Obviously, you can make up whatever categories you like or what suits your list. It's ok if you have 12 different kinds of tacos that you like to make. Tacos are a super easy, a complete meal and there are lots of variations. Just make a taco category and roll with it! It really is about making meals that your people will actually eat. Whatever that might be. Jack suggested I leave soups off the list since that is a whole other kind of meal where the sky is the limit in what we like to eat. Having an organized list also helped as I planned my weekly meal list to make sure we had variety in types of meals. With six categories I can just pick one meal per group and Bob's your uncle - we have a plan! I even have a picture of this chart on my phone so I can use it at the store if I get in a pinch.
Next, I looked at the list of meals I had made and then thought about what I currently had in my fridge and freezer. Meals that contained ingredients sitting around the house took priority in the first week's meal plan. I chose meals that would use up that half head of cabbage, that on-the-edge cilantro and the leftover rice from Saturday night's Chinese food. Going forward I can choose things that use ingredients that are on sale, seasonal items from the Farmers Market, etc.
It's not rocket science, but it's kind of been a game changer for me. Somehow just having a list of things we like to eat jogs my memory and helps get me going. A lot of these things are fairly easy and able to be made with things we typically have around the house on a regular basis. Here's an old blog with some one-pot meals we love and another blog with some easy dinners.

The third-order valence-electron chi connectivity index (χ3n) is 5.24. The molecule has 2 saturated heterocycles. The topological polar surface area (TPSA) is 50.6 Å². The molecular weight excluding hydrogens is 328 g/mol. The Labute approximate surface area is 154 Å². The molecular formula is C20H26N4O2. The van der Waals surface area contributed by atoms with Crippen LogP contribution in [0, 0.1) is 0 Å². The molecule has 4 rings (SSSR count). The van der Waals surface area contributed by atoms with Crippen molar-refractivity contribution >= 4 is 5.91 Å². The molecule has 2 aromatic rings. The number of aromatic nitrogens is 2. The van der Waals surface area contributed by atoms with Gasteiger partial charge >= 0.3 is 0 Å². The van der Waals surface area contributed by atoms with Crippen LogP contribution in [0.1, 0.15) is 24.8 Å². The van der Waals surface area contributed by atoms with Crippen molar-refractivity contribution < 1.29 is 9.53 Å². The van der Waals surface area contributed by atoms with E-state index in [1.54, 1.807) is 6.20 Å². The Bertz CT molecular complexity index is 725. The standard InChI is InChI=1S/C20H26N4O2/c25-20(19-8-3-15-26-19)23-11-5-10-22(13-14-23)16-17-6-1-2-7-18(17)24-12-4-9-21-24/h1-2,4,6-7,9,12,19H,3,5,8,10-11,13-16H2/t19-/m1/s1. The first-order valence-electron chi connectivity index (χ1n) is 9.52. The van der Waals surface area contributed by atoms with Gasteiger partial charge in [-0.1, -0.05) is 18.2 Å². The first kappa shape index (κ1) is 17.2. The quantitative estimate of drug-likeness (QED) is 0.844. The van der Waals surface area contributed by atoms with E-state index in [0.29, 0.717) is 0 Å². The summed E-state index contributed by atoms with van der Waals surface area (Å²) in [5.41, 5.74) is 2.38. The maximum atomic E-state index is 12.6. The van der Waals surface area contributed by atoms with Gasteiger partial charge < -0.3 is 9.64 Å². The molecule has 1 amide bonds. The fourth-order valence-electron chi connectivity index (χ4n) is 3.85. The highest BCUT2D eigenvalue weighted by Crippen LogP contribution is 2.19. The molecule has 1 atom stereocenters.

For me, I don't assign specific meals to specific days because that's just not how things tend to roll. It makes me feel kind of trapped. Neurotic, I know. But if something or some practice creates undue stress for me, it needs to go. So the days of the 31-day master plan day-by-day doesn't fit my style anymore. But it was a thing of beauty at the time. At that point in life I had a lot of little ones to feed several times a day and it helped me keep my sanity. We're in a different phase now, which calls for different tactics. Always feel free to adapt and adjust to suit your style and phase of life.
Saturday night was an example of how this list helped keep us home eating real food. It had been a hard day. Lots of emotions due to some farm stress led to some moods in the brood that very easily could've led us to make poor dinner choices. But I knew I had a pound of ground beef thawed in the fridge. So I sat down with Jack and my list and gave him options off the list that 1. used ground beef and 2. I knew I had the ingredients to make. He chose stroganoff, I pulled up my favorite 1-pot recipe and had dinner ready in about 30 minutes.
I do hope that something in here resonates with you if you're wanting to start meal planning but are feeling overwhelmed. So far this has helped us quite a bit. I want to get where we go out to eat because we want to, not just to avoid starvation. #lifegoals